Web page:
Play god live on Twitch in 'Legend of Dungeon: Masters'

One husband-and-wife studio is embracing the new age of livestreamed video games.

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Robot Loves Kitty
Robot Loves Kitty

Livestreaming sites like Twitch and YouTube Gaming are driving developers to rethink the way their games are played (and watched). One studio in particular has embraced this spectator-focused industry, and it's pushing the boundaries between player and audience member: Robot Loves Kitty is the husband-and-wife studio responsible for Legend of Dungeon. Its latest spinoff, Legend of Dungeon: Masters, allows Twitch viewers to drop helpful items or dangerous foes into the games played by their favorite streamers, live. It's almost like playing God, but in a dark, hellish dungeon -- perhaps "playing Lucifer" is a more correct phrase.

Legend of Dungeon: Masters is a free client that launched on Steam Early Access this week -- it's technically a game, but it can't exist without a few other elements. Here's how it works:

Players boot up Masters and choose to watch a Twitch stream of Legend of Dungeon, Robot Loves Kitty's gorgeous multiplayer rougelike that hit Steam in 2013. Whenever the streamer opens a treasure chest in-game, viewers watching via the Masters client get the goodies inside. The audience then decides whether to give the items to the streamer -- things like protective clothing, new weapons or terrifying demons -- or hold on to them for use on another streamer. Viewers can also attach short messages to their "gifts," vote on random, in-game events, and send in friends or foes during the streamer's journey. They don't need to drop commands in the actual Twitch chat, meaning Masters viewers can freely plot strategies there along the way.

Designer Alix Stolzer (the Kitty half of the studio) says that livestreaming has had a huge impact on the way she makes games.

"We've been pretty heavily influenced," she says. "Not just with adding interaction, but from seeing how people experience a game live. From a development standpoint, there is a lot you can learn from watching people play your game in front of an audience. Much like YouTube Let's Plays, it's become another way to gain visibility, so having a game that is appealing to streamers is something we know will benefit us. I've heard a lot of dev friends talk about it as well."

Masters is almost a trial run for a much larger game Robot Loves Kitty is working on called Upsilon Circuit. That project is a new kind of live "game show" made with Twitch in mind, featuring layers of audience interaction and truly permanent permadeath: When a player (not a viewer) in Upsilon Circuit dies, they can never, ever play again. Every moment of the game is streamed live online at specific times and audience members have nearly omniscient power, filling out players' skill trees and potentially harming or helping them. Masters uses the interface created specifically for Upsilon Circuit.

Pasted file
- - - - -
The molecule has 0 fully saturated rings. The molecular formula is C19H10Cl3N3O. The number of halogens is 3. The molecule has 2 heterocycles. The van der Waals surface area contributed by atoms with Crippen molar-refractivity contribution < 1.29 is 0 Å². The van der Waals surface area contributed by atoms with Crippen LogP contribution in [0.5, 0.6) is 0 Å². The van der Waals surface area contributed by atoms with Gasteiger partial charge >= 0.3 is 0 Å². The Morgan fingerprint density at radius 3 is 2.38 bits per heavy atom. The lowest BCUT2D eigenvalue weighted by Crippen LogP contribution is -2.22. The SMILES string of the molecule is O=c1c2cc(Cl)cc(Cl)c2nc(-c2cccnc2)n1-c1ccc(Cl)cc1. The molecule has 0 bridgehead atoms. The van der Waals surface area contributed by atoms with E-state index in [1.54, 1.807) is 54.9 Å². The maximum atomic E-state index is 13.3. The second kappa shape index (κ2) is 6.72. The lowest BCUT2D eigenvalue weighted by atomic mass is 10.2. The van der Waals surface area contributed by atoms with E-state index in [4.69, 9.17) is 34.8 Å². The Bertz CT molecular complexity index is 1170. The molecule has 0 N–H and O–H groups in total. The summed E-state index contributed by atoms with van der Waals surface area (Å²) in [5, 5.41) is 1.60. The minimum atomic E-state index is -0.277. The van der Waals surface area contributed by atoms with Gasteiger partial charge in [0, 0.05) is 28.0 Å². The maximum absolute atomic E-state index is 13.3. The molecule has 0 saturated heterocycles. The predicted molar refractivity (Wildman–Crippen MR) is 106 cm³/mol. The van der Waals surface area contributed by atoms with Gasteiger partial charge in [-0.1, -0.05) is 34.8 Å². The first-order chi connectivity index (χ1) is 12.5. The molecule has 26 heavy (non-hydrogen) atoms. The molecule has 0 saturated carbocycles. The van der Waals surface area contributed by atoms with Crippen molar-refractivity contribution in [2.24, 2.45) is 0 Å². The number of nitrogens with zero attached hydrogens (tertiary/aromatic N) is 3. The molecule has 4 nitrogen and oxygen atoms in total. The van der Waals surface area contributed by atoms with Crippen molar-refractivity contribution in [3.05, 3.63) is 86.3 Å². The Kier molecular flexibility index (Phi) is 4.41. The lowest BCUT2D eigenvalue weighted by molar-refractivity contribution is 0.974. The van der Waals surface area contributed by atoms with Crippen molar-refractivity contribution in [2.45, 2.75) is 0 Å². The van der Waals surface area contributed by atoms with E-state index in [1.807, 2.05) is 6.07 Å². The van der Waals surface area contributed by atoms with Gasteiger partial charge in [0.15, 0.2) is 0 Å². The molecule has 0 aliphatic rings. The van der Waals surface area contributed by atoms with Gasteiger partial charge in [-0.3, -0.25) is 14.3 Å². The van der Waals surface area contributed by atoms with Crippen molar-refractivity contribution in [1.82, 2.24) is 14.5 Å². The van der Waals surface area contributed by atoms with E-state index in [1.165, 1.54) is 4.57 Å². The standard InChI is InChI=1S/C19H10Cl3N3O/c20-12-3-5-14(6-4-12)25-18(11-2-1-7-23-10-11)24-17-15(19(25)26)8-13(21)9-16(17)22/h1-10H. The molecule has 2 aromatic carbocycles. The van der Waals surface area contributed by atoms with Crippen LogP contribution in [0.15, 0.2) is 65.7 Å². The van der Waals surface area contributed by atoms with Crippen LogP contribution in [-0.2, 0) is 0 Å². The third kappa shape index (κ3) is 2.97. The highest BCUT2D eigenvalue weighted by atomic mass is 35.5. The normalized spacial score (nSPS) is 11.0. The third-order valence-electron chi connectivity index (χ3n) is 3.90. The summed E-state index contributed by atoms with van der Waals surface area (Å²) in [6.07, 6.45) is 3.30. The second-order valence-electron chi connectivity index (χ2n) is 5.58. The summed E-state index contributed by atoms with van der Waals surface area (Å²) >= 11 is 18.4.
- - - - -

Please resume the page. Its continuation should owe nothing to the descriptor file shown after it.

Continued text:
Robot Loves Kitty's work toes the line between video games and social experiments, but Stolzer says she and husband Calvin Goble aren't trying to mess with anyone's minds. Not too much, at least.

"It's experimental gameplay with heavy social elements," she says. "Social gameplay is a new concept, so in a way we don't really look at it like a social experiment. There are some things I am looking forward to within Upsilon Circuit that are definitely social experiments."

Not every studio is able to crank out an experimental game like Masters -- after all, it requires a fairly large existing player base. Robot Loves Kitty has sold more than 200,000 copies of Legend of Dungeon, which puts the studio in a good position to try this Twitch-based project. As for development costs, Stolzer and Goble have a history of living lean: Before Legend of Dungeon launched in 2013, they lived in a tree in Vermont, partially to save on expenses.

Stolzer isn't sure if live-audience interaction is the future of gaming, but she's certainly having fun with Robot Loves Kitty's projects for now.

"Everything so far is just scratching the surface," she says. "We are hopeful that it will at least become a notable genre."

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